Boeing 737 Max 8

When will 737 Max planes get back in the air?

Today Programme

BBC Radio 4

Rex Features

Aviation regulators from around the world will meet later today to decide when the grounded Boeing 737 Max can return to the skies.

The meeting, led by the US Federal Aviation Administration (FAA), could set out a timetable for the aircraft - grounded in March following two crashes in five months which claimed the lives of 346 people - to return to service.

The executive chairman of the International Pilot Training Association, Captain Tilmann Gabriel, has been speaking to BBC Radio 4 Today's Programme.

"The FAA current acting director general has made it very clear that he is not committing to October, which was the real date [for the reintroduction], but there is so much to do.

"The credibility of the FAA and Boeing is at stake here. I'm convinced that there is a fix found, but this has to be now properly introduced."

Read the BBC's story here.

Global air regulators to discuss Boeing's Max's on Thursday

Air Canada Registration number C-GEHV which had just come in as Flight AC 758, from San Francisco, a Boeing 737 Max 8, is rolled out of the gate after being grounded, in Toronto. March 13, 2019.
Getty Images

Nine global aviation regulators, including from from China, the EU, Canada and Brazil, will meet on Thursday to review Boeing's application to get the Max airplane model flying again, the Financial Times has reported.

In March, Boeing grounded its entire global fleet of 737 Max aircraft after two fatal crashes within five months.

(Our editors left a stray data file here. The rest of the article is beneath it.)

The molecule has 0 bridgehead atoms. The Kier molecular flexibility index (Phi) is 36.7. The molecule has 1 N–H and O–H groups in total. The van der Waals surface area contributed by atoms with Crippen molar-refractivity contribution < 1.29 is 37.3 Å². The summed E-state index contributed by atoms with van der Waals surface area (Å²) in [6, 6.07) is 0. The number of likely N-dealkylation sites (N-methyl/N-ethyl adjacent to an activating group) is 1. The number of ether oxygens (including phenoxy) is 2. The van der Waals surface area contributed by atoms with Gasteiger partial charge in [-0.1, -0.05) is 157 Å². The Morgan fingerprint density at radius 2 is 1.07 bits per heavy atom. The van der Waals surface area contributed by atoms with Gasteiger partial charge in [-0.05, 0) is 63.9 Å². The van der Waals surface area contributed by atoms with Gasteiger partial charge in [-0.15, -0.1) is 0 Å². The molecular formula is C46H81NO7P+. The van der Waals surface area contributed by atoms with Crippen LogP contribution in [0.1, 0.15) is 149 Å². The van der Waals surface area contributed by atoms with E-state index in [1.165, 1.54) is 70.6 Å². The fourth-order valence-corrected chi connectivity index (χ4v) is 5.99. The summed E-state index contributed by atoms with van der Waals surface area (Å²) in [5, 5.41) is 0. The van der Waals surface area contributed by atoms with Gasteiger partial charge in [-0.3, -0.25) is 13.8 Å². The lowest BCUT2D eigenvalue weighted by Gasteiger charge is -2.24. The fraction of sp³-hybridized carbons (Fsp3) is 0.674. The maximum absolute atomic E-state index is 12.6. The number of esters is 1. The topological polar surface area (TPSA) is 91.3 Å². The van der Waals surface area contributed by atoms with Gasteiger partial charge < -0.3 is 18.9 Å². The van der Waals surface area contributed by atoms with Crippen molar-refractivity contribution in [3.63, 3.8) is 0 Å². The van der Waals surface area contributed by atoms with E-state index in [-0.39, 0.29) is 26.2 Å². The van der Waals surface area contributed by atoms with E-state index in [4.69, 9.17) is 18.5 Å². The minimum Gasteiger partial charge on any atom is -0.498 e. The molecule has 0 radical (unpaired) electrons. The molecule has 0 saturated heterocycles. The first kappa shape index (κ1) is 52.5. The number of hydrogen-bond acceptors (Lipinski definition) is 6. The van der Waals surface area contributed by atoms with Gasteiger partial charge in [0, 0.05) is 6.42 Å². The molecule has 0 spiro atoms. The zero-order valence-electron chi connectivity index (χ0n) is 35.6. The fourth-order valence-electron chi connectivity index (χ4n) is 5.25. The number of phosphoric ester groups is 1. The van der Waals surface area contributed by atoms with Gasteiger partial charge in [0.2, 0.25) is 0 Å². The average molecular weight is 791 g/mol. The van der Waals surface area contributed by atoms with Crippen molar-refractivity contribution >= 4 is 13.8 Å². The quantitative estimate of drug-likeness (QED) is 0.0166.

The US firm said last week it had completed the development of a software update for its 737 Max plane.

The Federal Aviation Administration has said it would hold a meeting on 23 May with air regulators from around the world to provide an update on reviews of Boeing's software fix and new pilot training.

What went wrong inside Boeing's cockpit?

Boeing 737 Max
Getty Images

Read the full story as pressure mounts on Boeing and the FAA.

US pilots raised fears about Boeing 737 Max

American Airlines pilots confronted Boeing about concerns regarding the Boeing 737 Max, the model that crashed in Ethiopia on March 10, US media has reported.

A meeting took place in November last year following a crash in Indonesia that killed 189 people.

Pilots said they hadn't been fully informed about the new anti-stall system, which investigators say may have caused the crashes.

Boeing promised to make changes to software but this was still in progress when the Ethiopian Airlines plane crashed and killed all 157 people on board.

The 737 Max is currently grounded worldwide.

Read more: Boeing 737 Max: What went wrong?

The aircraft that crashed near Bishoftu, Ethiopia on March 10
Jonathan Druion
The aircraft that crashed near Bishoftu, Ethiopia on March 10